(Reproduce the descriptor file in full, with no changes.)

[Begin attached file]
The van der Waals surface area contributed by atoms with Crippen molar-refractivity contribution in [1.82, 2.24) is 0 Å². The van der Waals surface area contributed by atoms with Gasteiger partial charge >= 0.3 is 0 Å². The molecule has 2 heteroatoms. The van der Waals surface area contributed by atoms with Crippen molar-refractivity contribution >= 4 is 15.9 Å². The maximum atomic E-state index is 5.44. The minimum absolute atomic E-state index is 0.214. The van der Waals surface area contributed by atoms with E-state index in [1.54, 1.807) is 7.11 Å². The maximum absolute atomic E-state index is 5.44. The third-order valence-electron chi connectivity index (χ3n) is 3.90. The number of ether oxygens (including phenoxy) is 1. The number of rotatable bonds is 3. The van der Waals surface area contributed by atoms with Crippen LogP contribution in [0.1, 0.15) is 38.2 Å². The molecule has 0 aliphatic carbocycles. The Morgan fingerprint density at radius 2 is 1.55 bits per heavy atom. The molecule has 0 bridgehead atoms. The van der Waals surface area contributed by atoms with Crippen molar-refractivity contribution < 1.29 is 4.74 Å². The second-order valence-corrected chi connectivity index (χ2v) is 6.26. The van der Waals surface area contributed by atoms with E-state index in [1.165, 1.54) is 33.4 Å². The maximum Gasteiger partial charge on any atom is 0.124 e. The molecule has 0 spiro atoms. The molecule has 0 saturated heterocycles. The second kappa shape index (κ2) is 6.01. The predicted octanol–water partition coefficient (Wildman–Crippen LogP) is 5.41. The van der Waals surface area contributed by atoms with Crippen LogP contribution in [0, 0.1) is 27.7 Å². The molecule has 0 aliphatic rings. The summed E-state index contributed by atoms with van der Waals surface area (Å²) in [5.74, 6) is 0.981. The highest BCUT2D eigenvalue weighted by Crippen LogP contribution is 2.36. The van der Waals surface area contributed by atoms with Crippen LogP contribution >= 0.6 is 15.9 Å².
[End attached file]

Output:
The van der Waals surface area contributed by atoms with Crippen molar-refractivity contribution in [1.82, 2.24) is 0 Å². The van der Waals surface area contributed by atoms with Gasteiger partial charge >= 0.3 is 0 Å². The molecule has 2 heteroatoms. The van der Waals surface area contributed by atoms with Crippen molar-refractivity contribution >= 4 is 15.9 Å². The maximum atomic E-state index is 5.44. The minimum absolute atomic E-state index is 0.214. The van der Waals surface area contributed by atoms with E-state index in [1.54, 1.807) is 7.11 Å². The maximum absolute atomic E-state index is 5.44. The third-order valence-electron chi connectivity index (χ3n) is 3.90. The number of ether oxygens (including phenoxy) is 1. The number of rotatable bonds is 3. The van der Waals surface area contributed by atoms with Crippen LogP contribution in [0.1, 0.15) is 38.2 Å². The molecule has 0 aliphatic carbocycles. The Morgan fingerprint density at radius 2 is 1.55 bits per heavy atom. The molecule has 0 bridgehead atoms. The van der Waals surface area contributed by atoms with Crippen molar-refractivity contribution < 1.29 is 4.74 Å². The second-order valence-corrected chi connectivity index (χ2v) is 6.26. The van der Waals surface area contributed by atoms with E-state index in [1.165, 1.54) is 33.4 Å². The maximum Gasteiger partial charge on any atom is 0.124 e. The molecule has 0 spiro atoms. The molecule has 0 saturated heterocycles. The second kappa shape index (κ2) is 6.01. The predicted octanol–water partition coefficient (Wildman–Crippen LogP) is 5.41. The van der Waals surface area contributed by atoms with Crippen LogP contribution in [0, 0.1) is 27.7 Å². The molecule has 0 aliphatic rings. The summed E-state index contributed by atoms with van der Waals surface area (Å²) in [5.74, 6) is 0.981. The highest BCUT2D eigenvalue weighted by Crippen LogP contribution is 2.36. The van der Waals surface area contributed by atoms with Crippen LogP contribution >= 0.6 is 15.9 Å².